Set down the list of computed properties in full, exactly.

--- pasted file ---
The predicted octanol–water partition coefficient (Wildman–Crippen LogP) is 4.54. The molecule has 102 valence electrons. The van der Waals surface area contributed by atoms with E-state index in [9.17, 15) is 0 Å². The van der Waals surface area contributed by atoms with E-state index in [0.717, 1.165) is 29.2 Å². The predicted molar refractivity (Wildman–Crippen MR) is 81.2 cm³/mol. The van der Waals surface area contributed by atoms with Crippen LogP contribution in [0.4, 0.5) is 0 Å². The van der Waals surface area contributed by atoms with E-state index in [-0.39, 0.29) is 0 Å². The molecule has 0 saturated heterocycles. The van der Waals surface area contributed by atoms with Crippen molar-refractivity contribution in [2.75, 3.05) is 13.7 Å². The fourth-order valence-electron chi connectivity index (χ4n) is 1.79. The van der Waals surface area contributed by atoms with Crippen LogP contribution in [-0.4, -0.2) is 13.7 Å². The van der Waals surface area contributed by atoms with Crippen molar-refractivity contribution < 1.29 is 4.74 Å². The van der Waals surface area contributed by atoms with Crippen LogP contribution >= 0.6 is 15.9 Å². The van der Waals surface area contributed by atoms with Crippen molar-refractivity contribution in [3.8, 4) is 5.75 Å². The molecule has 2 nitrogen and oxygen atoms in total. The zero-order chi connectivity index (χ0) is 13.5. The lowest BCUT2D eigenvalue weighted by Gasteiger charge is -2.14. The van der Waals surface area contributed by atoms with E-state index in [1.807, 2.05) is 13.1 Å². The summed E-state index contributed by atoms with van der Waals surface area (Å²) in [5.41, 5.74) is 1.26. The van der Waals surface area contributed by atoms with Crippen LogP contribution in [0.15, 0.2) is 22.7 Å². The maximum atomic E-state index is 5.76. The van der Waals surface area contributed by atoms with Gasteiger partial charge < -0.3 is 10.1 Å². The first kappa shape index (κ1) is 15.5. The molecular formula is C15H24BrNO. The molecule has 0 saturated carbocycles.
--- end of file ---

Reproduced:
The predicted octanol–water partition coefficient (Wildman–Crippen LogP) is 4.54. The molecule has 102 valence electrons. The van der Waals surface area contributed by atoms with E-state index in [9.17, 15) is 0 Å². The van der Waals surface area contributed by atoms with E-state index in [0.717, 1.165) is 29.2 Å². The predicted molar refractivity (Wildman–Crippen MR) is 81.2 cm³/mol. The van der Waals surface area contributed by atoms with Crippen LogP contribution in [0.4, 0.5) is 0 Å². The van der Waals surface area contributed by atoms with E-state index in [-0.39, 0.29) is 0 Å². The molecule has 0 saturated heterocycles. The van der Waals surface area contributed by atoms with Crippen molar-refractivity contribution in [2.75, 3.05) is 13.7 Å². The fourth-order valence-electron chi connectivity index (χ4n) is 1.79. The van der Waals surface area contributed by atoms with Crippen LogP contribution in [-0.4, -0.2) is 13.7 Å². The van der Waals surface area contributed by atoms with Crippen molar-refractivity contribution < 1.29 is 4.74 Å². The van der Waals surface area contributed by atoms with Crippen LogP contribution >= 0.6 is 15.9 Å². The van der Waals surface area contributed by atoms with Crippen molar-refractivity contribution in [3.8, 4) is 5.75 Å². The molecule has 2 nitrogen and oxygen atoms in total. The zero-order chi connectivity index (χ0) is 13.5. The lowest BCUT2D eigenvalue weighted by Gasteiger charge is -2.14. The van der Waals surface area contributed by atoms with E-state index in [1.807, 2.05) is 13.1 Å². The summed E-state index contributed by atoms with van der Waals surface area (Å²) in [5.41, 5.74) is 1.26. The van der Waals surface area contributed by atoms with Crippen LogP contribution in [0.15, 0.2) is 22.7 Å². The maximum atomic E-state index is 5.76. The van der Waals surface area contributed by atoms with Gasteiger partial charge < -0.3 is 10.1 Å². The first kappa shape index (κ1) is 15.5. The molecular formula is C15H24BrNO. The molecule has 0 saturated carbocycles.